THE fight between Chief Justice Mahapela Lehohla and Court of Appeal President Justice Michael Ramodibedi over who is senior should be deemed unfortunate given the enormous challenges besetting the judiciary.
We think the spat between the two learned judges is also embarrassing.
The dispute which exploded into the open at a recent meeting of judges in Uganda has the potential of dragging Lesotho’s reputation through the mud.
That is unfortunate.
It is precisely for this reason that the government must now step in and find a solution to the long-running saga that has rumbled on since 2009.
For a start we think this dispute will only be resolved if there is a constitutional amendment stipulating clearly who is senior.
However, we would like to believe there are much more urgent issues that must be attended to within the judiciary beyond this nauseating fight over rank.
We are certain that the two honourable judges are aware of the dire straits that our judiciary finds itself in. This is a judiciary that has been persistently starved of resources.
This is a judiciary that has been forced to live from hand-to-mouth as it scrounges for resources to get by.
This is a judiciary that has had to live on handouts from benevolent donors.
The courts have had to make do without basic materials such as pens, paper and ink cartridges.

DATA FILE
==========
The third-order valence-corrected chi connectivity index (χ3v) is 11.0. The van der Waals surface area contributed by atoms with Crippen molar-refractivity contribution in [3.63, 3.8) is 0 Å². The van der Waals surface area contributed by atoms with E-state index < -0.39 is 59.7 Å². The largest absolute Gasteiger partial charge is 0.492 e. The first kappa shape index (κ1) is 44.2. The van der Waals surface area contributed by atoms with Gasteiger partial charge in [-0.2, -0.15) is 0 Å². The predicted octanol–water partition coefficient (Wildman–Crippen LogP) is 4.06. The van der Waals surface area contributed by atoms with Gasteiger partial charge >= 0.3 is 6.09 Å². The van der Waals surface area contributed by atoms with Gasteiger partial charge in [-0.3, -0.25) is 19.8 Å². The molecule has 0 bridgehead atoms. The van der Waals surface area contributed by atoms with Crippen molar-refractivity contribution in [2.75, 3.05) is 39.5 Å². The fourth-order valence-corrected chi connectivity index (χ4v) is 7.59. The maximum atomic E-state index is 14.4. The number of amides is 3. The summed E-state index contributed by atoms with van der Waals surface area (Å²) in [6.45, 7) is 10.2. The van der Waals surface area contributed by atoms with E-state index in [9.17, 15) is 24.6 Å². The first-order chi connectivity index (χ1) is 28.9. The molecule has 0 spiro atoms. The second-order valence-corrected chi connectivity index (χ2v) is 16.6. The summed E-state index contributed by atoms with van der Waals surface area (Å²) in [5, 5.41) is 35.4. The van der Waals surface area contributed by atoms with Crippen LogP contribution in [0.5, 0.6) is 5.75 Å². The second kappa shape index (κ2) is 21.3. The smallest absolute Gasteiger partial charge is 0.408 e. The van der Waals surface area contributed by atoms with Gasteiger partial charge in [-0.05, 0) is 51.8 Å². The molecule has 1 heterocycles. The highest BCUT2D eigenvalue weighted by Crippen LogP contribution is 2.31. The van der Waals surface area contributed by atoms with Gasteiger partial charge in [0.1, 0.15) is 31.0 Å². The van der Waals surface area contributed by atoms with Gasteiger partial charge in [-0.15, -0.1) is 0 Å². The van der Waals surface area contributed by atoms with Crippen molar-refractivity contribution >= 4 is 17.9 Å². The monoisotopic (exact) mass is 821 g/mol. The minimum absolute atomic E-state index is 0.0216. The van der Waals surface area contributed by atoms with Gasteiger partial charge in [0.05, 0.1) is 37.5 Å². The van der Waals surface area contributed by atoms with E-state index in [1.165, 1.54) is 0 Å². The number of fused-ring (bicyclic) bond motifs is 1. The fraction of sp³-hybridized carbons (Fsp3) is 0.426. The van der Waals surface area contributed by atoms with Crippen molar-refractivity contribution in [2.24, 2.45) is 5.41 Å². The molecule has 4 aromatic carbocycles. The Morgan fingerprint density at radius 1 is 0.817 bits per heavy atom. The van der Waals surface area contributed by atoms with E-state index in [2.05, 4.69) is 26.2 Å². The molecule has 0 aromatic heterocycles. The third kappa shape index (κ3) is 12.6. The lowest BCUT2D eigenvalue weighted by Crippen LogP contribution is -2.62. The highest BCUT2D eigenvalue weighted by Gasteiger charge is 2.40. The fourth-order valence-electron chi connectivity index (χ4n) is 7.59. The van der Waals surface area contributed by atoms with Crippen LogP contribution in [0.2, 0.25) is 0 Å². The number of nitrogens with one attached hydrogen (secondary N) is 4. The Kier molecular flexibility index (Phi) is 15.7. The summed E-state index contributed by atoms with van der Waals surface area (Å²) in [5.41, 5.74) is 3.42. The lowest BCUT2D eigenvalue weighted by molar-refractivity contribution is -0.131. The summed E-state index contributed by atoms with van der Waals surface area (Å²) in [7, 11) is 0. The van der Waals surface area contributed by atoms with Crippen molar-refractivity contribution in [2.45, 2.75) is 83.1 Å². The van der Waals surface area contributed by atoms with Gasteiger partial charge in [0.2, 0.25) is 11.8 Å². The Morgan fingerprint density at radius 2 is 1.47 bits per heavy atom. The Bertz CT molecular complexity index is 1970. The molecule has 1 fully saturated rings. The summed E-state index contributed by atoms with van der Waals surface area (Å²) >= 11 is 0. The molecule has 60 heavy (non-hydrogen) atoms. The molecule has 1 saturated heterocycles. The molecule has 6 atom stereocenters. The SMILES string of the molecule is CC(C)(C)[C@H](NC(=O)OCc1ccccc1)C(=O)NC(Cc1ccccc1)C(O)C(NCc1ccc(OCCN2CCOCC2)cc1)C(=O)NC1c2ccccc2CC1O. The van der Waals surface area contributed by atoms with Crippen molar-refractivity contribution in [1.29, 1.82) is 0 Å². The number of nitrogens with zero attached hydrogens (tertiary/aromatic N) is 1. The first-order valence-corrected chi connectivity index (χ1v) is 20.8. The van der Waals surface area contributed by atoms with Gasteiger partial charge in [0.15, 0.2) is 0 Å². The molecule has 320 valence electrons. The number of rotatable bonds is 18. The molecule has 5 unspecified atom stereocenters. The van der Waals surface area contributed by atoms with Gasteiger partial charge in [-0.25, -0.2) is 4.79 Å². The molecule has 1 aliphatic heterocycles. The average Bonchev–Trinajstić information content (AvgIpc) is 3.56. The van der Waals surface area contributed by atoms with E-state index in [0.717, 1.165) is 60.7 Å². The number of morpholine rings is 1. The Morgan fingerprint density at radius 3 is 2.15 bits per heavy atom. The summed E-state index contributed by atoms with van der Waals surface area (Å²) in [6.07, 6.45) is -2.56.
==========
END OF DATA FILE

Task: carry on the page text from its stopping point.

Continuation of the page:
Court cases have had to be postponed because the ministry had no money to pay witnesses for food and transport.
Some judges of the High Court have been forced to hitch-hike in taxis because the government could not afford to repair their cars or buy new ones for them after their official vehicles broke down.
Magistrates have been forced to work in dilapidated courtrooms in the districts because the government is broke.
The salaries for junior officers in our courts are pathetic.
As a result we have judicial officers who are seriously demoralised. These issues have been well documented.
But instead of dealing with these critical issues we seem to have top judges entirely fixated on who is on top of who.
This is regrettable.
We think the senior judges must channel their energies towards the search for solutions to the monumental problems haunting our judiciary.
It is well known that the High Court has been battling to clear a huge backlog of cases that dates back to the 1990s.
That suspects can be made to wait in remand prison for years before their cases are heard is a clear violation of their right to fair and quick trial.
As we have often argued on this page before the delay in dealing with such cases is simply unconscionable.
We expect the two senior judges to co-operate in helping reduce the huge backlog of cases in the High Court.
But when they fight over matters of protocol it is clear that there is a danger that the fight for justice will be seriously compromised. That there is a backlog in the courts should also not be an issue for debate.
We are fully aware that there are cases in the High Court that have been stretching back for years.
It would be in the interests of justice for the two judges to see the bigger picture and fight from the same corner in demanding more resources for the judiciary.
They must work together towards the realisation of that goal.
Our judiciary will only win more resources when judges work towards the same goal rather fight against each other over mundane issues about who is senior.
The sooner the two judges realise their fight is counter-productive the better.
We think there are more critical issues haunting the judiciary that warrant attention.